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The Story of a Year

The family settles in Florida and buys a short-sale house. The family’s a /c breaks and is repaired.

The family is happy, and the family does what happy families do: The family buys a fish tank. The family pours in the gravel and sinks the plastic plants. The father positions at the center of the tank a glass bottle harvested by his father from the bed of the St. Lawrence River. The father fills the fish tank with water, then adds the right chemicals so the fish will not die in their new home.

The fish die in their new home.

Not all of them, but a sizeable enough margin as to be noticeable to the twin daughters, who are three and who need not be noticing such things. Surreptitiously, the fish are replaced.

The fish are named for Disney characters: Mickey and Dopey and Cinderella and Belle. The girls have not seen these movies, but Disney, somehow, is in the air, pumped in, perhaps, through a device installed in the house by the people who fixed the a /c, pumped straight from Disney an hour down the road through ductwork one imagines glistens brighter than Epcot’s geodesic dome.

Finally, the fish tank stabilizes and the fish are happy and the girls are happy, and the family decides there is room enough in the tank for a frog.

The frog dies.

The children are told that the frog was lonely and has been returned to the pet store where he can swim and splash and cavort with his froggy friends. The girls ask for another frog, but the father of the family has read Donald Barthelme’s story “The School,” and he knows what happens once you start down this road, how a dead amphibian leads to a dead dog, and, before long, grandparents are dropping like flies. The family does not buy another frog. They are a one-frog family.

In spring, the family receives a politely worded letter from the neighborhood Homeowner’s Association informing the family that their front yard looks not entirely unlike the surface of the moon if the surface of the moon had weeds growing out of it, and furthermore informing the family that they would do well to sod the front yard. The family does not pay heed to this notice.

The a /c goes out, and the family spends a night at La Quinta, and the a /c is repaired.

The family is busy. There are birthdays to attend and swim lessons to attend and dance classes to attend. There are shoes to be purchased so as not to be caught dancing in the wrong kinds of shoes. There are recitals and neighborhood gatherings and hayrides out of season.

There are preschools to tour. There are forms to fill out in triplicate. There are shots to be gotten, which means screams to be endured and tears to be dried and Band-Aids to be found, later, affixed to car seats and to the bottoms of shoes, and one, remarkably, inexplicably, to a banana, and though the father will understand that a banana’s peel is very thick and that it is therefore virtually impossible that whatever was on the underside of any Band-Aid might have contaminated the fruit within, the father will nevertheless find himself unable to peel or to eat the banana, and will, despite his reputation for frugality, drop the banana into the trash and, just to be safe, tie the bag shut, thinking all the while about blood-borne pathogens and food-borne illnesses and pediatrician waiting-room contamination and how this banana is no longer just a banana—this banana is the perfect storm of bananas—and, having deposited the banana–Band-Aid–laden bag into the outside trash can, he will resist the urge to drag the can to the street a day early because, hey, he’s not crazy.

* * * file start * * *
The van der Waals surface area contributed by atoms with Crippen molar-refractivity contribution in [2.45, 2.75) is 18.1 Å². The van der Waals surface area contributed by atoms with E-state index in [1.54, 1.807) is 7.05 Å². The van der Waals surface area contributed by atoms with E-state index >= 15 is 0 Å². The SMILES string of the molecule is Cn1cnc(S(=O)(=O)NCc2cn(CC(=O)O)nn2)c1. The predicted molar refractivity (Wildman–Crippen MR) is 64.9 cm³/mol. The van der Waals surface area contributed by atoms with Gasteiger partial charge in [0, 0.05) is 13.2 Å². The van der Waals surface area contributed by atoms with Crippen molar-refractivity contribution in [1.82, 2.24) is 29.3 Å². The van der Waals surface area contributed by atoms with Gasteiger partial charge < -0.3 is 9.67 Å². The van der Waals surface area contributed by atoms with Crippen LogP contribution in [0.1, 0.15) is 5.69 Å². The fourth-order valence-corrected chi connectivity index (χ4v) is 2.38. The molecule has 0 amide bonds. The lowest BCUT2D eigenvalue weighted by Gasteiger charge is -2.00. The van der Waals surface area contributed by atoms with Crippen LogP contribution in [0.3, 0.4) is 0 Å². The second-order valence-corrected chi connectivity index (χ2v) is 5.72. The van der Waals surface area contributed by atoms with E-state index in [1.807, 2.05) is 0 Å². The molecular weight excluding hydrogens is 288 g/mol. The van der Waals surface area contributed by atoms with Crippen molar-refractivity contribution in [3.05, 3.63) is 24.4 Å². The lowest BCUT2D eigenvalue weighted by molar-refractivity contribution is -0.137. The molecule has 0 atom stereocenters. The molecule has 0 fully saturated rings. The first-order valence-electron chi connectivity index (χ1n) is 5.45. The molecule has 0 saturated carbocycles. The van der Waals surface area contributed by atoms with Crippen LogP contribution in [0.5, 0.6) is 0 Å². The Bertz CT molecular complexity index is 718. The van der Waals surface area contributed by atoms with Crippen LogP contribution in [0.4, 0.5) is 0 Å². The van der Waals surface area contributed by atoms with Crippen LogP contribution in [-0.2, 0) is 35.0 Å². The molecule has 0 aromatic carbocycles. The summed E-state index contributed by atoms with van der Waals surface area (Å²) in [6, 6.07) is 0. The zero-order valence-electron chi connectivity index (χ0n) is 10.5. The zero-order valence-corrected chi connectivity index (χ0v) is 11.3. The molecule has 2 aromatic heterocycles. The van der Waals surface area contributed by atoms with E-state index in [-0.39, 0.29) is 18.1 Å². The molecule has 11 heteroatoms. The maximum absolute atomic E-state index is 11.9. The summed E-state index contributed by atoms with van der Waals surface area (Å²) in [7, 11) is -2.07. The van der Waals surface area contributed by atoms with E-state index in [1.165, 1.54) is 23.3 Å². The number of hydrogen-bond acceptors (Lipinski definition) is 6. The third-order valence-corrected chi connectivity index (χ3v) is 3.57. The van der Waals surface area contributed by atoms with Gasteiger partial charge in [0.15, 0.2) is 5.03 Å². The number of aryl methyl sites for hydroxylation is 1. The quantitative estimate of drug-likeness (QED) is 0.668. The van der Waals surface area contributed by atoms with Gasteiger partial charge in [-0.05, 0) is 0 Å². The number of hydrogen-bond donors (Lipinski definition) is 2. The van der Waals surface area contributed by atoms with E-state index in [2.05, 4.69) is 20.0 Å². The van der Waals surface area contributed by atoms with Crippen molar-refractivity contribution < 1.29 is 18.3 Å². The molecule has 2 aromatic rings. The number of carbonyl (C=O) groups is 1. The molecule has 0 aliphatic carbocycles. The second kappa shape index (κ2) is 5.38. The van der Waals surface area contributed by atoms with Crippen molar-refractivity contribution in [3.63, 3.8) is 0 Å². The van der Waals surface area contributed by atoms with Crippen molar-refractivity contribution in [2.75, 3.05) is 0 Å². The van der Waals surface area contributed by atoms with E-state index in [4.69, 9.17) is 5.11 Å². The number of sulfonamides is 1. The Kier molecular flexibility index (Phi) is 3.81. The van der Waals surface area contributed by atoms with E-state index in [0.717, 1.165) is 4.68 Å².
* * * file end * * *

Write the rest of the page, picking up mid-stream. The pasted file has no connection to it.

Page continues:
And, suddenly, it’s summer, and the girls are dancing and writing their names. Suddenly, they’re swimming with only one parent’s hand under them. They’re doing math.

Suddenly, one of the girls is asking why, if God is Love, God makes it so that people can do bad things.

Under the house, an armadillo has carved out a den. From the bathroom, the father can hear its morning scratchings.

The family receives a second, this time more strongly worded letter re: the family’s front yard as moonscape. The family flinches but tucks the letter away.

The father and mother celebrate their twelve-year anniversary.

The family travels.

They vacation at Disney. Not Epcot, but the Magic Kingdom, what the girls call the real Disney, with its castle and teacups and flying elephants. The girls’ grandparents pay an outrageous sum, and the girls are, for a day, transformed into princesses with new dresses and shoes and their hair up in buns.